Additional gear

The racing

Stage 1

Stage 2

Stage 3

Stage 4

Stage 5

The right choice

Calm and welcoming

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Specialized Women’s Camber Comp Carbon 650b first look

Specialized unveiled the new women’s version of the popular Camber Comp Carbon this year and it’s an eye-catching bike to say the least. Sleek frame, hidden storage compartments and a subtle glittery paint job are just part of the feature list on the carbon-framed 130mm-travel 27.5″ full-suspension trail bike. 

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A bike designed for ripping round your local trails, Specialized states that the Camber is excellent at climbing and confident at descending — achieved by combining a carbon trail chassis with an alloy rear end to give “lightweight, rigidity, and durability in one package.”

The women’s Camber Comp Carbon comes only in a 650b or 27.5″ wheel size, unlike the men’s/unisex Camber range which also offers 29er versions. This means that the cross-country focussed Era is the only women’s 29er in the Specialized line up for 2017. 


Unisex frame, women’s specific finishing kit

With the Camber Comp Carbon, Specialized is part of a general trend within mountain bikes to produce women’s and men’s (or unisex) versions of a bike around one frame; with gender-specific finishing kit such as saddles and paintwork, and occasionally also varied handlebar, crank and stem length. 

Specialized has a specific reason for this approach with the Camber. It uses a huge amount of data from thousands of bike fits it has conducted and also from Retul, another bike fit company, as a basis for its designs. In addition to body dimension and fit data, this information also includes the type of riding people are doing, so Specialized says it is able to marry particular fits to particular activities, which then influences its approach to bike design — what it calls it’s “rider first” approach.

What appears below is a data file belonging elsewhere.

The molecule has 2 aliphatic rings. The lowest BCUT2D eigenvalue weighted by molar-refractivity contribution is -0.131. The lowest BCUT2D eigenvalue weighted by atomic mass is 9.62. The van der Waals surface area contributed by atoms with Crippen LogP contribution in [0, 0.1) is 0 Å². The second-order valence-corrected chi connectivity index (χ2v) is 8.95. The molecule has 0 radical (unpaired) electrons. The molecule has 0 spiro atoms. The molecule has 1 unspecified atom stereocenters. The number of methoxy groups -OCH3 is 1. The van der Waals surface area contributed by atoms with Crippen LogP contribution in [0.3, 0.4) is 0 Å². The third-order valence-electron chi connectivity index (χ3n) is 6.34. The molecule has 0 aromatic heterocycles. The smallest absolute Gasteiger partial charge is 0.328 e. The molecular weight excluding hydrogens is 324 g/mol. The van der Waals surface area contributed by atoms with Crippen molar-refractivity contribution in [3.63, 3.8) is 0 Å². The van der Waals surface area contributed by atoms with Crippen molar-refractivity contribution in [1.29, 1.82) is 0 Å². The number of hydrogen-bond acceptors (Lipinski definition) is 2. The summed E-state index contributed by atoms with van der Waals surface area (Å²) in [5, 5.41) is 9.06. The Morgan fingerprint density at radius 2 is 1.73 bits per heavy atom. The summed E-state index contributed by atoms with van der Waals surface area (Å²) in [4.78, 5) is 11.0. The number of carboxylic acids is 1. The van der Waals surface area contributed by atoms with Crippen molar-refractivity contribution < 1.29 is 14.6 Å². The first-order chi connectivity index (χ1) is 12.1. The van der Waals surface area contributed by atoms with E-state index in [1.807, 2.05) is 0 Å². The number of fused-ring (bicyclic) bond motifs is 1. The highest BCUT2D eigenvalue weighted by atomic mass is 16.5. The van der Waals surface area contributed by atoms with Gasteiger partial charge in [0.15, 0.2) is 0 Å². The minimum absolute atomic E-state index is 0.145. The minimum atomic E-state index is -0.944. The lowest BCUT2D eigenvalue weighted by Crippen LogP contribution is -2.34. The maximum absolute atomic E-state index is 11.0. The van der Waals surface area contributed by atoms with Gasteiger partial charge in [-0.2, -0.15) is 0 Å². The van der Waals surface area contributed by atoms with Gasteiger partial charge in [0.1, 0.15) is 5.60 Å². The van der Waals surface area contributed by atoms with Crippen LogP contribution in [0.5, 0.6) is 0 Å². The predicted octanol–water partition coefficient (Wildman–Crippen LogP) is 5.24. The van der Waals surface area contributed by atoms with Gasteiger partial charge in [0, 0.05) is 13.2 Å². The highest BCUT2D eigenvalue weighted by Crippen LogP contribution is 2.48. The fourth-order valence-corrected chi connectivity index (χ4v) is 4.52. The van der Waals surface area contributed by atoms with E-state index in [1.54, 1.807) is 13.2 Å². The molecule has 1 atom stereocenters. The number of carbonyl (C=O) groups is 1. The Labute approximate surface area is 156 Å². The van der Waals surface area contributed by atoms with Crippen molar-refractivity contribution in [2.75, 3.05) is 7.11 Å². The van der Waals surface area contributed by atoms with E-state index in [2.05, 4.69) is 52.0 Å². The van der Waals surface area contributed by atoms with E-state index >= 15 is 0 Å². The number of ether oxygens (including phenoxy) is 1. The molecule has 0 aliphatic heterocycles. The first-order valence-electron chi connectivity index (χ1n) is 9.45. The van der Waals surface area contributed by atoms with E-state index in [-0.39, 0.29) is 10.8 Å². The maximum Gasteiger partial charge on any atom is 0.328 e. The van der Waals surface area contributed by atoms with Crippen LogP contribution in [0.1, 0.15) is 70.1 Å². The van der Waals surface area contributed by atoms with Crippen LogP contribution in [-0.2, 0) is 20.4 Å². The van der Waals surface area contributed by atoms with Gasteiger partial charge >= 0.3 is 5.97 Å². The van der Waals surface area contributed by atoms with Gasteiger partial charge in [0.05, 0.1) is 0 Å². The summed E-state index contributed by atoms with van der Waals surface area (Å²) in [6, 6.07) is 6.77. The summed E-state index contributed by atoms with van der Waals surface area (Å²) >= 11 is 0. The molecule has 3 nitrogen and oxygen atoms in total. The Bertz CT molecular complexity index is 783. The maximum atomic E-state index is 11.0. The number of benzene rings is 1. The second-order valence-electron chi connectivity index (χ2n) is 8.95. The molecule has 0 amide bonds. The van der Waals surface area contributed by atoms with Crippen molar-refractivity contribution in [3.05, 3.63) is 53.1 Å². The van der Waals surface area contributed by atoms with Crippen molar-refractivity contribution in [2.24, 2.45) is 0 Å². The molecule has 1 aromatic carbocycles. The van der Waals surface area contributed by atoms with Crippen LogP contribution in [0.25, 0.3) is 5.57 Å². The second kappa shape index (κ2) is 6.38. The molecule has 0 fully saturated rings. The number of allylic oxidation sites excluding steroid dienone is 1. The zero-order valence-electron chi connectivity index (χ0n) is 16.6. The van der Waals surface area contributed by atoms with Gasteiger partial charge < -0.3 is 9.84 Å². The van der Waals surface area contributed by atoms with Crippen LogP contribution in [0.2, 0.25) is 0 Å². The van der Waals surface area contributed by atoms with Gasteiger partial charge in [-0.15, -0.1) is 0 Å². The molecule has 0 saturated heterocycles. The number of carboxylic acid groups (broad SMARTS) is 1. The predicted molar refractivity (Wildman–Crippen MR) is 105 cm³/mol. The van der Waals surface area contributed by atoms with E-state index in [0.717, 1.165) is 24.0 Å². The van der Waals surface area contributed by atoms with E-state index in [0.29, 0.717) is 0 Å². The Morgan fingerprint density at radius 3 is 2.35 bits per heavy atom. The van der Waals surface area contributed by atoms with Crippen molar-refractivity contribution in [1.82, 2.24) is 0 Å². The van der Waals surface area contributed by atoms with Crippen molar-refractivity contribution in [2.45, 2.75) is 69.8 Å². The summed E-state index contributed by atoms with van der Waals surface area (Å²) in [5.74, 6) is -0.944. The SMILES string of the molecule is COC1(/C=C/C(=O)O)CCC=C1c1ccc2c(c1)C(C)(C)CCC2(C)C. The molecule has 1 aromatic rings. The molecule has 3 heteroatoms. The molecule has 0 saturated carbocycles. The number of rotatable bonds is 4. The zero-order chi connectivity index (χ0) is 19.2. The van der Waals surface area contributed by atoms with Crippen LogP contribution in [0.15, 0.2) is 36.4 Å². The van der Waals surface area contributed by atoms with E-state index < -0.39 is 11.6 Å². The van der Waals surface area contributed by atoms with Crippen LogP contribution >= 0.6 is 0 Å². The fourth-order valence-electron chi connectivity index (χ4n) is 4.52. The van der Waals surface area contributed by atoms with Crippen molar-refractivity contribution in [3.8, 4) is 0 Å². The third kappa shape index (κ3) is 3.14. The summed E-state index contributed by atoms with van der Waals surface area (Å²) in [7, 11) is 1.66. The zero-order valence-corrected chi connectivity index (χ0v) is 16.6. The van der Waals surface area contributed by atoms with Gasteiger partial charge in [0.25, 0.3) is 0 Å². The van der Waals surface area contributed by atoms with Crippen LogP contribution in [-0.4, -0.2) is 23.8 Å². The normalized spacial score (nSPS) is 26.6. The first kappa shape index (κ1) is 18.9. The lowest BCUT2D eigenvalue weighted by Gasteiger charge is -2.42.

An eye-catching ride

One of the selling points of the Specialized Camber is the SWAT storage system that’s built into the oversized downtube

Price and availability

  • £2,900 / $3,800 / AUS$5,500

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Specialized Stumpjumper FSR Comp Carbon 650b review

Specialized’s Stumpjumper FSR Comp Carbon family covers every possible modern trail bike base, including 29er and plus versions, but it’s a conventional cruiser rather than a radical charger.

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A mid-range composite front end is mated to an M5 alloy back end, and the down tube features Specialized’s unique SWAT internal storage hatch under the bottle cage. The RockShox Monarch RT shock gets a bespoke ‘Rx Trail Tune’ and ‘Autosag’ side valve for easy set-up of the 150mm stroke.

The rear of the shock uses a custom cradle to connect to the shock driver yoke, which in turn connects to the U-shaped linkage of Specialized’s FSR kinematic. A curved seat tube and 148mm wide Boost rear hub allow super-short asymmetric chainstays, and gear and dropper post cables are all routed internally. The down tube sports a big protective plate in front of the PF30 bottom bracket shell and there are also chain guide mounts.


The tight grip of the SRAM GX rear mech and Race Face direct-mount chainring meant we never felt the need for a chain guide, though. The RockShox Yari RC fork is a seriously tough unit, while the Specialized Butcher and Slaughter tyres get reinforced Grid casings.

The 200mm front rotor on the size L and XL bikes amplifies the power of the SRAM Guide R brakes. Specialized’s bar and stem suit the trail character and the own-brand dropper is reliable, if eye-wateringly rapid in action. Specialized’s 29mm internal width wheels add tyre volume, but reduced spoke count affects stiffness.